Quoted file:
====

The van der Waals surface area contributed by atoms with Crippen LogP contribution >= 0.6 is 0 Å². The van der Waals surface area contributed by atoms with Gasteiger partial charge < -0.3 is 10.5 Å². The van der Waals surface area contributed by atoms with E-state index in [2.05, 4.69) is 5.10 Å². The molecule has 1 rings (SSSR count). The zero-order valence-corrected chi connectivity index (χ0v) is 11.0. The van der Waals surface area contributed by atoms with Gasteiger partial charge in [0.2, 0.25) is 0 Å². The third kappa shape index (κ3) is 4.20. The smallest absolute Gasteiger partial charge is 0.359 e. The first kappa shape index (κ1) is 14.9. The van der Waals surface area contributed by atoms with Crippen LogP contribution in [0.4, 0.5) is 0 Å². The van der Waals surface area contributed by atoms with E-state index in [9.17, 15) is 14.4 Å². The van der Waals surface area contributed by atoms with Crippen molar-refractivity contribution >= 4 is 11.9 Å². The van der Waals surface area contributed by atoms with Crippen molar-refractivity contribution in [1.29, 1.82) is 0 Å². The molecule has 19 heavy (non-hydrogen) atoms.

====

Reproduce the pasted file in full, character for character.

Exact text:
The van der Waals surface area contributed by atoms with Crippen LogP contribution >= 0.6 is 0 Å². The van der Waals surface area contributed by atoms with Gasteiger partial charge < -0.3 is 10.5 Å². The van der Waals surface area contributed by atoms with E-state index in [2.05, 4.69) is 5.10 Å². The molecule has 1 rings (SSSR count). The zero-order valence-corrected chi connectivity index (χ0v) is 11.0. The van der Waals surface area contributed by atoms with Gasteiger partial charge in [0.2, 0.25) is 0 Å². The third kappa shape index (κ3) is 4.20. The smallest absolute Gasteiger partial charge is 0.359 e. The first kappa shape index (κ1) is 14.9. The van der Waals surface area contributed by atoms with Crippen LogP contribution in [0.4, 0.5) is 0 Å². The van der Waals surface area contributed by atoms with E-state index in [9.17, 15) is 14.4 Å². The van der Waals surface area contributed by atoms with Crippen molar-refractivity contribution >= 4 is 11.9 Å². The van der Waals surface area contributed by atoms with Crippen molar-refractivity contribution in [1.29, 1.82) is 0 Å². The molecule has 19 heavy (non-hydrogen) atoms.